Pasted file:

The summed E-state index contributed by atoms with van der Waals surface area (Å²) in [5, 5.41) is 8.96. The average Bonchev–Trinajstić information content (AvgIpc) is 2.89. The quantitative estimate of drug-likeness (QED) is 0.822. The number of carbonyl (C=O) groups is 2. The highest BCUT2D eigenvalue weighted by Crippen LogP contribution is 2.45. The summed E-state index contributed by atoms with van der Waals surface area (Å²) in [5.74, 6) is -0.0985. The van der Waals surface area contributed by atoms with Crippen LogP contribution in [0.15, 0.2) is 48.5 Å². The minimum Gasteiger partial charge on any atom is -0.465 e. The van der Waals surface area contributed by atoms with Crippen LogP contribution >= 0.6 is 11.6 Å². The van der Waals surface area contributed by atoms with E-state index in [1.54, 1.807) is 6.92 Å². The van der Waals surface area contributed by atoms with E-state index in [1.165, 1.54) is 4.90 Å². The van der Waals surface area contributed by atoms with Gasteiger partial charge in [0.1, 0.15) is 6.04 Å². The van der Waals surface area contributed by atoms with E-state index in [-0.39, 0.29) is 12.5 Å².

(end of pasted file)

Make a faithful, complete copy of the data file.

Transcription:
The summed E-state index contributed by atoms with van der Waals surface area (Å²) in [5, 5.41) is 8.96. The average Bonchev–Trinajstić information content (AvgIpc) is 2.89. The quantitative estimate of drug-likeness (QED) is 0.822. The number of carbonyl (C=O) groups is 2. The highest BCUT2D eigenvalue weighted by Crippen LogP contribution is 2.45. The summed E-state index contributed by atoms with van der Waals surface area (Å²) in [5.74, 6) is -0.0985. The van der Waals surface area contributed by atoms with Crippen LogP contribution in [0.15, 0.2) is 48.5 Å². The minimum Gasteiger partial charge on any atom is -0.465 e. The van der Waals surface area contributed by atoms with Crippen LogP contribution >= 0.6 is 11.6 Å². The van der Waals surface area contributed by atoms with E-state index in [1.54, 1.807) is 6.92 Å². The van der Waals surface area contributed by atoms with E-state index in [1.165, 1.54) is 4.90 Å². The van der Waals surface area contributed by atoms with Gasteiger partial charge in [0.1, 0.15) is 6.04 Å². The van der Waals surface area contributed by atoms with E-state index in [-0.39, 0.29) is 12.5 Å².